Boyle, Martin Sojourners and Marginal Men - Improving Language Skills through Structured Socialisation in UK Universities. In: Languages in Education , 26/6/08 - 29/6/08, University of Hong Kong. (Unpublished) (The full text of this publication is not available from this repository)
There is a perception among some academics that poor English-language skills are a major reason why some Mandarin and Cantonese-speaking students fail to perform to the required academic standard at UK universities (Pilcher et al, 2006). Traditional research into ‘The Chinese Learner’ suggests that Chinese students fail to develop the right kind of language skills for a number of reasons ranging from L1 interference to conflict between different educational cultures (Cortazzi & Jin, 1996, Watkins & Biggs, 1996). However, concern has also been raised that Chinese students ‘ghettoise’ or ‘fail to integrate’ into UK universities (Rossiter, 2001) and that, consequently, they fail to develop the language skills which would allow them to perform to the level required by their courses. Drawing on Siu’s (1952) definition of the ‘sojourner’ as a sociological type, Spurling (2007) addresses the issue of socialisation and acculturation with reference to Chinese-speaking students in UK universities, arguing that it precisely because they are ‘sojourners’ that they sometimes ghettoise and fail to integrate. Boyle & Yu (2007) attempt a solution in a practical guide aimed at Chinese students intending to study in the UK, but there seems little evidence of UK universities creating a structured environment where Chinese students are positively encouraged to socialise and acculturate. This research focuses on a project at a UK university where international students are required to join the student union and take an active part in a society with a view to developing appropriate language skills through acculturation. They are tested through a written report and a formal presentation. Using questionnaires, interviews, presentations, reports and visual ethnography, the research tracks a group of students and shows how this kind of activity develops appropriate language skills and leads to better academic performance.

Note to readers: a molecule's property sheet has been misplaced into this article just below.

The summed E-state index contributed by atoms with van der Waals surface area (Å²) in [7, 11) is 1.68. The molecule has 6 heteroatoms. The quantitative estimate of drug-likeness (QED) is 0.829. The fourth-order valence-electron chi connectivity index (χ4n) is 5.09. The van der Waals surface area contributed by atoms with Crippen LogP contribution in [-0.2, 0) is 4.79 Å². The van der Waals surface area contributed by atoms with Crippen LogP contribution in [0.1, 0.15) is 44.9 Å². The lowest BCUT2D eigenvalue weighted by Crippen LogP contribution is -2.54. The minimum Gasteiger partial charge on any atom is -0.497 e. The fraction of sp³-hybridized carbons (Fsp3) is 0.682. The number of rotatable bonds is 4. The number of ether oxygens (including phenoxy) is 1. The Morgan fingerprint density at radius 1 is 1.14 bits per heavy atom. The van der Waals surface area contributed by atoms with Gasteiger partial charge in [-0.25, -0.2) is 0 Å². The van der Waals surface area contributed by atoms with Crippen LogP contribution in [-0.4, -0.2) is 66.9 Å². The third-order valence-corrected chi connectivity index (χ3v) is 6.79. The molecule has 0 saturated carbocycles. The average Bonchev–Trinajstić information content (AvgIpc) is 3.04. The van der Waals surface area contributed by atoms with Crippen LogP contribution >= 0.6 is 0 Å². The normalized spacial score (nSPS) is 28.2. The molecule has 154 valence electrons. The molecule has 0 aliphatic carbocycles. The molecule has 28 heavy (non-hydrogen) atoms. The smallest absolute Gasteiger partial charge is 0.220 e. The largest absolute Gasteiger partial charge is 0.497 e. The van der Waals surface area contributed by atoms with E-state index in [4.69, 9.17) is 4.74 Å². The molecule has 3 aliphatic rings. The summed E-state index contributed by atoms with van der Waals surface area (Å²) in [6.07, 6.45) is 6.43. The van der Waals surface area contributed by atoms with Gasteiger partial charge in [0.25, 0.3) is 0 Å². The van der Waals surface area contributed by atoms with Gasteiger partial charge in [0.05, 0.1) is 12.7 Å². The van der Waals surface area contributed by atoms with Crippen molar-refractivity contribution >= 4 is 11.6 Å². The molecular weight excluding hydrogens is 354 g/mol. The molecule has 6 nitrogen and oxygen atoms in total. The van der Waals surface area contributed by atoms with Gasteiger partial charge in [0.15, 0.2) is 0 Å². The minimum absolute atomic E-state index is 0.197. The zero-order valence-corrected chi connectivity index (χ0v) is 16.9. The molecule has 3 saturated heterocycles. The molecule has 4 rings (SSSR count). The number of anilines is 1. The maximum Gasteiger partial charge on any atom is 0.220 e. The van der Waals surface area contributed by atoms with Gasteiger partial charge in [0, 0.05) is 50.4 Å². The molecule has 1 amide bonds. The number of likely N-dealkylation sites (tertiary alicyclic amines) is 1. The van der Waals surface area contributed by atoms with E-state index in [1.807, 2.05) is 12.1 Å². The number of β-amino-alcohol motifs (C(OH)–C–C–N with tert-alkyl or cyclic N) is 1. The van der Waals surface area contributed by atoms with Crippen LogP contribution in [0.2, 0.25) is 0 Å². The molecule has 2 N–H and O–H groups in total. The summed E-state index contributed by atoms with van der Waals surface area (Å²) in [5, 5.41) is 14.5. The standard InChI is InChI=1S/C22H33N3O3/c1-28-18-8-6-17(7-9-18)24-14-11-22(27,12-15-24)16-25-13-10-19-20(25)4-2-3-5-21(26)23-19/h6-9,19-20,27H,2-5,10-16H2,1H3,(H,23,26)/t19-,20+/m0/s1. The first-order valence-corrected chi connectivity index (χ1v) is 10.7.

|Item Type:||Conference or workshop item (Paper)|
|Divisions:||Faculties > University wide - Teaching/Research Groups|
|Depositing User:||Martin Boyle|
|Date Deposited:||29 Jun 2011 14:38|
|Last Modified:||29 Jun 2011 14:38|
|Resource URI:||http://kar.kent.ac.uk/id/eprint/8294 (The current URI for this page, for reference purposes)|